How does serviced office space boost productivity?

Meeting room with large windows and lots of chairs

When you rent serviced office space and meeting rooms, it’s not just space you’re getting – there are all kinds of things to take into account, such as the layout of the office, on-site facilities, furniture and so on.

But how do all of those things add up to boost productivity and keep your employees (and yourself) in good health and good spirits?

In a new paper published by the University of Lisbon in Portugal, Alicja Papierska looks at some of the characteristics of modern office space and their impact on the welfare and productivity of workers.

“We live in times when office space is playing a key role in companies’ and employees’ lives,” she writes. “Employees’ productivity is a fundamental element of any business’s success.”

Ergonomic furniture

Ergonomic furniture is a good start to keep workers comfortable for longer, but can also increase productivity and reduce the risk of aches, pains and repetitive strains, especially when some foliage is introduced into the office as well.

Ms Papierska writes: “Ergonomic furniture and introduction of plants are the elements which increase productivity and protect health of both employees and customers.”

This is beneficial not just for short-term productivity, but over the long term, as a more comfortable office interior means less chance of needing a day off due to poor posture, back ache, wrist and hand pains, and so on.

Activity based working

The principles of activity based working mean that the workplace should suit the day-to-day activities of the workers, rather than expecting individuals to adapt to the restrictions of their workspace.

Examples of how to do this include:

  • A mix of private and open spaces.
  • Areas in which to eat or take on refreshments.
  • Creative spaces and somewhere to relax.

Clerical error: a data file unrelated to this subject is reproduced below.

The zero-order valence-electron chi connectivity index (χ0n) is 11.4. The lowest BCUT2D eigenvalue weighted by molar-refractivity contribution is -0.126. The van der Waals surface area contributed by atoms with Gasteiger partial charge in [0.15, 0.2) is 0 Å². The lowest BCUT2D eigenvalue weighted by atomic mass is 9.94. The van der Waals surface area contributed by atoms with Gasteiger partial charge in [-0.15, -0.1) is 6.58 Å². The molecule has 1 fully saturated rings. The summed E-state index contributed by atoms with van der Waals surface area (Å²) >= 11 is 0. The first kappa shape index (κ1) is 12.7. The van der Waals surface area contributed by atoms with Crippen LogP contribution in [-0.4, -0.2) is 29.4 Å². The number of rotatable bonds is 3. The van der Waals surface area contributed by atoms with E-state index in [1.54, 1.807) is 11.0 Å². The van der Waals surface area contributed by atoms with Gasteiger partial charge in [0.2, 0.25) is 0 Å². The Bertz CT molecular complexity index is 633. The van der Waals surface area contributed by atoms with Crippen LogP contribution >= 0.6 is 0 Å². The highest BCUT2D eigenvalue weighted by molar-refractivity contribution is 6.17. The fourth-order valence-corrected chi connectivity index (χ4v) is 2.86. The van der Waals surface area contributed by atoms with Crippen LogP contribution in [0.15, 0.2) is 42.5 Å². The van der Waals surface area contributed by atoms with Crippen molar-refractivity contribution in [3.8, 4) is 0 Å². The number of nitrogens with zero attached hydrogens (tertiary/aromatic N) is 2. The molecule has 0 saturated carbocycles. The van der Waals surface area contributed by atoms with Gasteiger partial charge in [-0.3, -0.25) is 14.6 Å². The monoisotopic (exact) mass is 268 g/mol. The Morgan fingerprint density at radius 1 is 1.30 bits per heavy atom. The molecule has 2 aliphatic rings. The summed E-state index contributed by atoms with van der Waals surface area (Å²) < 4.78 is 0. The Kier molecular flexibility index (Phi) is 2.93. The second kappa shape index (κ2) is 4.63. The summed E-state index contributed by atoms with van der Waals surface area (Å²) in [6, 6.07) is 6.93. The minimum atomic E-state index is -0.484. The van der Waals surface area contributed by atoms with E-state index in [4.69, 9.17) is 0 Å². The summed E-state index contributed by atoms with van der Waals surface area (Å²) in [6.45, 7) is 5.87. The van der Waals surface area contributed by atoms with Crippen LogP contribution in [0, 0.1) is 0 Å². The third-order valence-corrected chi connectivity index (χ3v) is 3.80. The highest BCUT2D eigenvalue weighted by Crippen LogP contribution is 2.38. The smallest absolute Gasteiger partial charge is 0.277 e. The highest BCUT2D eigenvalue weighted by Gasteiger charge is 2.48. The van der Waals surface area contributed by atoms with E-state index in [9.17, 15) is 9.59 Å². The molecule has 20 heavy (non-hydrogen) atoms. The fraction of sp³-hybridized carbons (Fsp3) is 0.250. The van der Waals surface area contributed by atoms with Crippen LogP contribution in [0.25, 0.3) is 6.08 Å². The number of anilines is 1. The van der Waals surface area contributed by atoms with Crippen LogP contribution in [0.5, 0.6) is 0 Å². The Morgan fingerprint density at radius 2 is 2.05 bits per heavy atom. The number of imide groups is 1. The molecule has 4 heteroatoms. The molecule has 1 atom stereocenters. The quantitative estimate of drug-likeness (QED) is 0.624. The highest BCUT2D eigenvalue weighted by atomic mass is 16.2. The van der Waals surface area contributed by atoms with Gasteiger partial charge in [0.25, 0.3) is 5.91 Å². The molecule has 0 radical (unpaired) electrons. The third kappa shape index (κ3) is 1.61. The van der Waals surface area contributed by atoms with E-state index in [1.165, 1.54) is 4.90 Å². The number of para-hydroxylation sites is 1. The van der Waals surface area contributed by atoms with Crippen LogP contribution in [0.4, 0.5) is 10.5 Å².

• Rooms that allow for exercise and activity.
  • Meeting rooms for privacy and collaboration.

You’ll find all of these in our serviced office spaces and meeting rooms, breakout rooms and kitchen areas, so you’re never stuck in one place for the duration of your working day.

The research summarises the importance of having areas where employees can work together while also relaxing: “Common space is designed to increase collaboration among employee and to reduce the work stress.”

Positive distractions

A distracting environment is not good news for productivity, but positive distractions can be – instead of just taking your attention away from your work, they are a way to distract you from any stress you might be feeling, or just give you a little boost over the course of the day.

Some of these elements overlap with an activity based workplace, for example creative breakout spaces, areas for preparing and consuming refreshments, beverages, snacks and full meals, and areas where you can get some exercise.

Others are about how the interiors are decorated – vibrant colours, open plan layouts that hold employees’ interest for longer – as well as the connection with the exterior through appealing window views and plenty of natural light, all of which can keep you feeling energised and help you to face up to any overtime when 5pm arrives.

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